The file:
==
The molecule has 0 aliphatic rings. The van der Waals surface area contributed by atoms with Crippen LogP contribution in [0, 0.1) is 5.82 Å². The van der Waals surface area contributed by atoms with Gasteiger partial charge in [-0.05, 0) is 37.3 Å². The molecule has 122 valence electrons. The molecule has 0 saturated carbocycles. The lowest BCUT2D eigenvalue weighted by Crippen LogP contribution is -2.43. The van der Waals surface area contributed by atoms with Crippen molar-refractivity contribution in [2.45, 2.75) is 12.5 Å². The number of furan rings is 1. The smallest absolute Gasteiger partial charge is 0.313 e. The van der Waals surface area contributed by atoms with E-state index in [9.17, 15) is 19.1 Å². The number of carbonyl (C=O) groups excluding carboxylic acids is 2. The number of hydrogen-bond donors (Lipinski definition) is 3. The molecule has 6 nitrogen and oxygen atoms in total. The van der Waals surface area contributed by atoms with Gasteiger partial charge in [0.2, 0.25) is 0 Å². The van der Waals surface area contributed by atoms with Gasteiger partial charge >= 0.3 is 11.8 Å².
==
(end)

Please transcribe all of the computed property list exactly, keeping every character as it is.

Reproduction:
The molecule has 0 aliphatic rings. The van der Waals surface area contributed by atoms with Crippen LogP contribution in [0, 0.1) is 5.82 Å². The van der Waals surface area contributed by atoms with Gasteiger partial charge in [-0.05, 0) is 37.3 Å². The molecule has 122 valence electrons. The molecule has 0 saturated carbocycles. The lowest BCUT2D eigenvalue weighted by Crippen LogP contribution is -2.43. The van der Waals surface area contributed by atoms with Crippen molar-refractivity contribution in [2.45, 2.75) is 12.5 Å². The number of furan rings is 1. The smallest absolute Gasteiger partial charge is 0.313 e. The van der Waals surface area contributed by atoms with E-state index in [9.17, 15) is 19.1 Å². The number of carbonyl (C=O) groups excluding carboxylic acids is 2. The number of hydrogen-bond donors (Lipinski definition) is 3. The molecule has 6 nitrogen and oxygen atoms in total. The van der Waals surface area contributed by atoms with Gasteiger partial charge in [0.2, 0.25) is 0 Å². The van der Waals surface area contributed by atoms with Gasteiger partial charge >= 0.3 is 11.8 Å².